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Battlefield 3 is slimming down. Our initial foray into the military first-person shooter’s incoming Close Quarters map pack (arriving in June for the PC, PlayStation 3, and Xbox 360) detailed a battle plan focusing on intense infantry firefights and smaller, fragile stages. At a recent press event in San Francisco, publisher EA deployed a choice sampling of the new Conquest Domination multiplayer mode set within the bullet-soaking walls of the Donya Fortress map.
At its core, Conquest Domination combines the breakneck momentum of team deathmatch with the franchise’s signature capture-able control points. As Close Quarters veers heavily from Battlefield’s pedigree of far-flung warzones and vehicle combat, respawn points consequently pepper the map in a randomized pattern. (Think Call of Duty with more Russian noises.) More control points waving your team’s flag means more deployment spots, so bank on intense flareups concentrating around these precious objectives.
Donya Fortress’ design mimics…well, a fortress, its whitewashed walls gleaming with sunlight and the blood graffiti from your latest headshot. The Kremlin’s square-shaped, multileveled layout throws out multiple fire angles to keep track of, including a stony basement, mirrored terraces, and a central, exposed courtyard (read: instant death). Archways, columns, and strewn pieces of furniture blithely get in the way of drawing a bead on an enemy but also serve as suitably solid objects to duck behind.
Three control points, spaced closely together, sit on a terrace, the main courtyard, and an adjacent chamber, respectively. The cramped passageways deny favoritism of a particular spot, as each flag bestows tactical benefits for its conqueror. The terrace overlooks the courtyard with a natural height advantage, the courtyard provides quick access to the other two points, and the chamber easily funnels enemies with multiple blockades.
Here are a few observations I made after some hands-on matches:
Expect blind corners, choke points, and sharp angles. Corridors and cluttered rooms comprise your firing lanes, so don’t expect any breathing room from wide open spaces. Enemies won’t stray far beyond knife range, so utilizing the fortress’ secondary doorways for a well-placed flank always gives the upper hand.
Forget about vehicles. Start loving your sprint button. You’re hoofing it everywhere, but unlike BF3’s stock maps, becoming a cross-country track star isn’t a requirement. I already consider tanks, jeeps, and personnel carriers rolling rocket-magnets, so trading lead on maps scaled to tete-a-tete skirmishes without worrying about taking a 120mm shell up my nostrils is a very alluring prospect. Dedicated chopper, jet, and tank pilots, however, might shy away from Close Quarters’ strictly footsoldier theme.
Shotguns, submachine guns, and fast-firing assault rifles reign supreme. Old reflexes honed by Mountain Dew-fueled Counter-Strike benders jolted awake after I realized twitch-based gameplay wins the fortress for your team. (Twitch gaming is the art of honing reaction time to rapidly get those crosshairs on target as fast as possible.) I reacquainted myself with zippier guns such as the F2000 rifle, MP7 SMG, and the new M5K machine pistol with great success. Typically scorned as a newbie tactic, spray-and-pray rifle-butts its stigma and quickly becomes the de facto tactic during a scrap.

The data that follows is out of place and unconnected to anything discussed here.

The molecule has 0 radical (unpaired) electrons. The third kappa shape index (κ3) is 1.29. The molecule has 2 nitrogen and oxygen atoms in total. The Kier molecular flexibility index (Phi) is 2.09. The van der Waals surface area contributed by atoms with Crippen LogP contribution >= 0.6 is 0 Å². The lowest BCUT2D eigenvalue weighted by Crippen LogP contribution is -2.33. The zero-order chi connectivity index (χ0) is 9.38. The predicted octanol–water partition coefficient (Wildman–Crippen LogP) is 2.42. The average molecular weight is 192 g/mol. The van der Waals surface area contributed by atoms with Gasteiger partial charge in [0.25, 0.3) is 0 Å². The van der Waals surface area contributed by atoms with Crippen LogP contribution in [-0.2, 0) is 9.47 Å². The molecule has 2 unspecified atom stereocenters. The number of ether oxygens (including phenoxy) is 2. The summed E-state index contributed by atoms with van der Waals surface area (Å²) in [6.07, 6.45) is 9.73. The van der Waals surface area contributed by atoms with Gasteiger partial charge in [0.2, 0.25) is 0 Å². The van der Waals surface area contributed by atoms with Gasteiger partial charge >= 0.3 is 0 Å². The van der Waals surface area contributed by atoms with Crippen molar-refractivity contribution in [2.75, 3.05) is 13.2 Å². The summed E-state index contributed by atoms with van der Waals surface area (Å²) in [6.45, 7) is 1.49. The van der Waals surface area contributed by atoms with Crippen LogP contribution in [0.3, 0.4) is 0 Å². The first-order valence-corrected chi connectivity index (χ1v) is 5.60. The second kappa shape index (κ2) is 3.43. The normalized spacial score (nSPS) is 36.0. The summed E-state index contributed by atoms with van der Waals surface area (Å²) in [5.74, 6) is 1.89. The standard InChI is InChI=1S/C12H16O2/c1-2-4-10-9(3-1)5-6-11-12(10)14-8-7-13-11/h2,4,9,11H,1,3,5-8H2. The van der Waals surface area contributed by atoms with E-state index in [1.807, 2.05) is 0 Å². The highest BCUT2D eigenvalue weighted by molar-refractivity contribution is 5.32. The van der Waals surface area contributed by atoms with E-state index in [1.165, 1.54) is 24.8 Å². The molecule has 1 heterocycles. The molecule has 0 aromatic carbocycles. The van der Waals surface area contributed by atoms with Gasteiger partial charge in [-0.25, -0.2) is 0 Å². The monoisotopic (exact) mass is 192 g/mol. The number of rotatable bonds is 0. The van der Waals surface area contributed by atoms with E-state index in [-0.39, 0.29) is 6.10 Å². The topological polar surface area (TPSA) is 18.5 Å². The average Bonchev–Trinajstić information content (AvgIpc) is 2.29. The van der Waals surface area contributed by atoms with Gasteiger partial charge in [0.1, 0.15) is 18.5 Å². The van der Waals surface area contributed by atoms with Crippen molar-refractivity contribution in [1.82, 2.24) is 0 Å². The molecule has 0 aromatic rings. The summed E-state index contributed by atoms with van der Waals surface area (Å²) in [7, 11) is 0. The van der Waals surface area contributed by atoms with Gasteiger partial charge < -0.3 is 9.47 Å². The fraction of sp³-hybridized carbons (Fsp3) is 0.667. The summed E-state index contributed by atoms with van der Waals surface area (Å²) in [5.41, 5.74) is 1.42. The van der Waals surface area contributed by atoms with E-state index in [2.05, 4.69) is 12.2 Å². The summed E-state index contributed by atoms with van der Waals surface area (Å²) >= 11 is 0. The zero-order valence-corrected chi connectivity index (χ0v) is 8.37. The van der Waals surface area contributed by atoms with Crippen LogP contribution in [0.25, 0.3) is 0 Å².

Shotguns, of course, are in their element. A major (and hilarious) highlight of the session was witnessing my fellow journalists’ conspicuous progression from individual loadout preferences to roving shotgun gangs, a predictably effective strategy. Forums will assuredly flow with rage from the inevitable buckshot bonanza (blood still boils from the now-balanced USAS shotgun’s domineering infamy), but I personally enjoyed seeing these pump-action painbringers get a boost in viability.
You’ll get shot in the back…a lot. Did you get used to having a rear base as a safe respawn? Kiss it goodbye. When you hit dirt in the fortress, you’ll have a bullseye painted on you in but a microsecond. Assault lines constantly shift and roil as both teams scramble for real estate, and that spearhead push with your squad flat-out melts if an enemy simply reappears behind you. That extra layer of challenge to spatial awareness underscores the importance of teamwork and communication…especially when that grenade-spamming, camping hoser (don’t deny it; there’s one on every team) ruins a perfectly good ambush.
Flags capture insanely fast. In normal Conquest mode, flags flip from enemy control to yours at a sluggish pace, often taking 20 agonizing seconds or more for a full capture. Conquest Domination pumps some adrenaline into the capture rate, and just one second is enough time for nabbing a zone.
The possibilities for clutch moments run high: During one of the last rounds, my team was on the ropes. We had just lost the chamber point in a spectacular hail of bullets, tile shards, and wood splinters, cinching all three points in the enemy’s hands. I slapped a silencer on my gun which muffles noise and prevents my appearance on radar when I fire. Juking to the courtyard, I faded into a sub-passage while spam-fire and grenades ravaged my diversion. The plan worked: The terrace point was deserted. I swooped in and slapped the enemy’s flag off its pole, and in a five-second span, my team reaped revenge on its aggressors in a Hail Mary win.
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